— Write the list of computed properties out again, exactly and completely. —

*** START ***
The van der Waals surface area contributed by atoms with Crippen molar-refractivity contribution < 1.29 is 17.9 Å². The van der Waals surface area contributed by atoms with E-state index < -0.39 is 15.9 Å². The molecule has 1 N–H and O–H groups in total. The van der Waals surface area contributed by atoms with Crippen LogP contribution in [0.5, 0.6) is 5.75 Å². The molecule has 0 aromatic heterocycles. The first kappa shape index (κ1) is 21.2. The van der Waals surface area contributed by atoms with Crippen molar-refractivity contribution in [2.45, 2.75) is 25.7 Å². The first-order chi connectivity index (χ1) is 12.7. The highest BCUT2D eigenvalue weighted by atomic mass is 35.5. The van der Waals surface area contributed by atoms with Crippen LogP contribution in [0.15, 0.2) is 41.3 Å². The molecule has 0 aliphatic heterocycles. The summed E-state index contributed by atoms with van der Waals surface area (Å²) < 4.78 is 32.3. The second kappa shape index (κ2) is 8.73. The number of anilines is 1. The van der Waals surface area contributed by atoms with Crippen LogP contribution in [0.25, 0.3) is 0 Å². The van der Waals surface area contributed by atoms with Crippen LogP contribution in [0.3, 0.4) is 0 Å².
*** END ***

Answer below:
The van der Waals surface area contributed by atoms with Crippen molar-refractivity contribution < 1.29 is 17.9 Å². The van der Waals surface area contributed by atoms with E-state index < -0.39 is 15.9 Å². The molecule has 1 N–H and O–H groups in total. The van der Waals surface area contributed by atoms with Crippen LogP contribution in [0.5, 0.6) is 5.75 Å². The molecule has 0 aromatic heterocycles. The first kappa shape index (κ1) is 21.2. The van der Waals surface area contributed by atoms with Crippen molar-refractivity contribution in [2.45, 2.75) is 25.7 Å². The first-order chi connectivity index (χ1) is 12.7. The highest BCUT2D eigenvalue weighted by atomic mass is 35.5. The van der Waals surface area contributed by atoms with Crippen LogP contribution in [0.15, 0.2) is 41.3 Å². The molecule has 0 aliphatic heterocycles. The summed E-state index contributed by atoms with van der Waals surface area (Å²) < 4.78 is 32.3. The second kappa shape index (κ2) is 8.73. The number of anilines is 1. The van der Waals surface area contributed by atoms with Crippen LogP contribution in [0.25, 0.3) is 0 Å². The van der Waals surface area contributed by atoms with Crippen LogP contribution in [0.3, 0.4) is 0 Å².